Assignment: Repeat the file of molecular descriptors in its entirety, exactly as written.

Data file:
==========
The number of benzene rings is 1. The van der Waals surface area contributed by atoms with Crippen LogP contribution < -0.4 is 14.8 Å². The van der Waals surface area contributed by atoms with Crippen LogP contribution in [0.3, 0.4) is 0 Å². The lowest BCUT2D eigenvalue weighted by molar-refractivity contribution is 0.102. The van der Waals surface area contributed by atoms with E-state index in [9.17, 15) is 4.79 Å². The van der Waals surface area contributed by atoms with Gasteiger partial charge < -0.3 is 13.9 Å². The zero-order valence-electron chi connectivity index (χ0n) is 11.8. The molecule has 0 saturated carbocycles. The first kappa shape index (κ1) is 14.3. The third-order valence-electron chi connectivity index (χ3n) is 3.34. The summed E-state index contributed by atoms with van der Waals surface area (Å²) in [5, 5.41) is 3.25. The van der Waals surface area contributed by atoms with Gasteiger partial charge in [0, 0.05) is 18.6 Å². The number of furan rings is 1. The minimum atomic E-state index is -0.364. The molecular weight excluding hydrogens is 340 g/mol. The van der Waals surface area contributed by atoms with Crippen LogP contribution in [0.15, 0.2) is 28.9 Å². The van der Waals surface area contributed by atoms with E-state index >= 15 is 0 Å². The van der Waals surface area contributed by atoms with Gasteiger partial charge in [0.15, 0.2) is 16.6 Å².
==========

The number of benzene rings is 1. The van der Waals surface area contributed by atoms with Crippen LogP contribution < -0.4 is 14.8 Å². The van der Waals surface area contributed by atoms with Crippen LogP contribution in [0.3, 0.4) is 0 Å². The lowest BCUT2D eigenvalue weighted by molar-refractivity contribution is 0.102. The van der Waals surface area contributed by atoms with E-state index in [9.17, 15) is 4.79 Å². The van der Waals surface area contributed by atoms with Gasteiger partial charge < -0.3 is 13.9 Å². The zero-order valence-electron chi connectivity index (χ0n) is 11.8. The molecule has 0 saturated carbocycles. The first kappa shape index (κ1) is 14.3. The third-order valence-electron chi connectivity index (χ3n) is 3.34. The summed E-state index contributed by atoms with van der Waals surface area (Å²) in [5, 5.41) is 3.25. The van der Waals surface area contributed by atoms with Gasteiger partial charge in [0, 0.05) is 18.6 Å². The number of furan rings is 1. The minimum atomic E-state index is -0.364. The molecular weight excluding hydrogens is 340 g/mol. The van der Waals surface area contributed by atoms with Crippen LogP contribution in [0.15, 0.2) is 28.9 Å². The van der Waals surface area contributed by atoms with E-state index >= 15 is 0 Å². The van der Waals surface area contributed by atoms with Gasteiger partial charge in [0.15, 0.2) is 16.6 Å².